Friday, June 02, 2017

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Gimmicky, click-bait ads have been the antithesis to most advanced digital marketers. They generate rapid consumption of content to drive click-through-rate rather than develop brand equity and a loyal consumer base. Nearly one fifth of consumers are frustrated enough by these ads that they have installed ad-blocking software. This begs the question, if more and more consumers block ads, how will digital advertising survive?

As a leader in this space, Google has responded to this issue with an announcement that it will roll out an ad blocking tool in 2018 to help reduce "annoying" ads as defined by consumer testing groups. Publishers will prepare over the next six months using an "Ad Experience Report" detailing the quality of current ads and how they can be improved.

While seemingly counterintuitive, this is actually a great move for both publishers and digital advertising companies. Firstly, though some publishers will balk at the removal of certain ad types like pop-ups, ultimately the largest digital marketers like P&G, Coke, Ford, and others will be pleased to see belligerent ads removed. This is because it will re-instill confidence and receptivity in consumers for well-curated ad content. Secondly, for digital advertising companies that rely on publishers to generate revenue, this change is not expected to hurt the topline. Instead, it is viewed as preserving the end-user experience, a value believed to drive consumer lifetime value. It should also be noted that Google in particular stands to benefit from pre-empting third party ad-blockers, rather than letting them removing ads altogether.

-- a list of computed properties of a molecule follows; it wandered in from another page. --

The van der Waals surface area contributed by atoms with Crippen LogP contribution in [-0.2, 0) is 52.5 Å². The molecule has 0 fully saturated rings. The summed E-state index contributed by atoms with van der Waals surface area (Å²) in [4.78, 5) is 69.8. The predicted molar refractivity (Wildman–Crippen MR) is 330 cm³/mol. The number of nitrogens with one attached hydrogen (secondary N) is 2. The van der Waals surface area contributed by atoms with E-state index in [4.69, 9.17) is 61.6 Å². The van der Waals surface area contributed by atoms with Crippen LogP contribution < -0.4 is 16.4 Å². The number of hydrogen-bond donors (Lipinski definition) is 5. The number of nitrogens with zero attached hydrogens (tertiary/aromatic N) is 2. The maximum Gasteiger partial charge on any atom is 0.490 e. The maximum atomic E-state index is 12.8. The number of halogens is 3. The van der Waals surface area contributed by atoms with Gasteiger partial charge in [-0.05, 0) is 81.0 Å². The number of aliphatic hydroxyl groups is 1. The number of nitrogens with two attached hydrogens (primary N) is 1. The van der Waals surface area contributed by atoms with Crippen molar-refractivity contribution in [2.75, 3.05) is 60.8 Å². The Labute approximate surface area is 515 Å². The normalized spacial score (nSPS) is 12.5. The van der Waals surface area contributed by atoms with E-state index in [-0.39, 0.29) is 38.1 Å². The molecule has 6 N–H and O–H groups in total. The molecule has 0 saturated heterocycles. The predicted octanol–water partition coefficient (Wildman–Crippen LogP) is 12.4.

Reactions from publishers should begin to emerge in the coming days and weeks and it will be interesting to see if they will meet these expectations.

AdAge Releases News about Google Chrome Ad Blocker
WSJ Google Chrome Ad Blocker Summary

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